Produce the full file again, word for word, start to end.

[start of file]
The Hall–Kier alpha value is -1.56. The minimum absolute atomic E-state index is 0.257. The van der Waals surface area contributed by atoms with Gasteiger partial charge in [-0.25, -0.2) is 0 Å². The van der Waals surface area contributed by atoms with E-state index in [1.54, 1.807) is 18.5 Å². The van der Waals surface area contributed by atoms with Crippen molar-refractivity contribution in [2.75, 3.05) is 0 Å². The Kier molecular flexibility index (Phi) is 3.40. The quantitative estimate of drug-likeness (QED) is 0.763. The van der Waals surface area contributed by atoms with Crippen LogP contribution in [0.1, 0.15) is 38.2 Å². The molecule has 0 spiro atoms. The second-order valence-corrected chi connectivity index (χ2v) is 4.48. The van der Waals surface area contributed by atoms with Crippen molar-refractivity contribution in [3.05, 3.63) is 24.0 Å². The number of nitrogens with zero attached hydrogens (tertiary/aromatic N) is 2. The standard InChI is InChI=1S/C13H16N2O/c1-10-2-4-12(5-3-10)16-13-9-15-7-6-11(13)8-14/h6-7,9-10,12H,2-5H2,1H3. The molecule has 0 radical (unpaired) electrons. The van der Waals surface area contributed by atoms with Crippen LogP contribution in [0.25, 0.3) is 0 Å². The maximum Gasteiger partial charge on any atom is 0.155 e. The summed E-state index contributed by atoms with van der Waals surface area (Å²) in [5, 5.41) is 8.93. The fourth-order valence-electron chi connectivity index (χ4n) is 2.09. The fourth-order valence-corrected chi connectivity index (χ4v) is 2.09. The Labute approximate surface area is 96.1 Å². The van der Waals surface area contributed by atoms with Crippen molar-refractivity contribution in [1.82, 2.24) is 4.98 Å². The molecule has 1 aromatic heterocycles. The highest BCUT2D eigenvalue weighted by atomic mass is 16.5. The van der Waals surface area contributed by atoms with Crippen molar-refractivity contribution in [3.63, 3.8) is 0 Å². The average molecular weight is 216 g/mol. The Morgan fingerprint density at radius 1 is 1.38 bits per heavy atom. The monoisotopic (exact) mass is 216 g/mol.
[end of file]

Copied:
The Hall–Kier alpha value is -1.56. The minimum absolute atomic E-state index is 0.257. The van der Waals surface area contributed by atoms with Gasteiger partial charge in [-0.25, -0.2) is 0 Å². The van der Waals surface area contributed by atoms with E-state index in [1.54, 1.807) is 18.5 Å². The van der Waals surface area contributed by atoms with Crippen molar-refractivity contribution in [2.75, 3.05) is 0 Å². The Kier molecular flexibility index (Phi) is 3.40. The quantitative estimate of drug-likeness (QED) is 0.763. The van der Waals surface area contributed by atoms with Crippen LogP contribution in [0.1, 0.15) is 38.2 Å². The molecule has 0 spiro atoms. The second-order valence-corrected chi connectivity index (χ2v) is 4.48. The van der Waals surface area contributed by atoms with Crippen molar-refractivity contribution in [3.05, 3.63) is 24.0 Å². The number of nitrogens with zero attached hydrogens (tertiary/aromatic N) is 2. The standard InChI is InChI=1S/C13H16N2O/c1-10-2-4-12(5-3-10)16-13-9-15-7-6-11(13)8-14/h6-7,9-10,12H,2-5H2,1H3. The molecule has 0 radical (unpaired) electrons. The van der Waals surface area contributed by atoms with Crippen LogP contribution in [0.25, 0.3) is 0 Å². The maximum Gasteiger partial charge on any atom is 0.155 e. The summed E-state index contributed by atoms with van der Waals surface area (Å²) in [5, 5.41) is 8.93. The fourth-order valence-electron chi connectivity index (χ4n) is 2.09. The fourth-order valence-corrected chi connectivity index (χ4v) is 2.09. The Labute approximate surface area is 96.1 Å². The van der Waals surface area contributed by atoms with Crippen molar-refractivity contribution in [1.82, 2.24) is 4.98 Å². The molecule has 1 aromatic heterocycles. The highest BCUT2D eigenvalue weighted by atomic mass is 16.5. The van der Waals surface area contributed by atoms with Crippen molar-refractivity contribution in [3.63, 3.8) is 0 Å². The average molecular weight is 216 g/mol. The Morgan fingerprint density at radius 1 is 1.38 bits per heavy atom. The monoisotopic (exact) mass is 216 g/mol.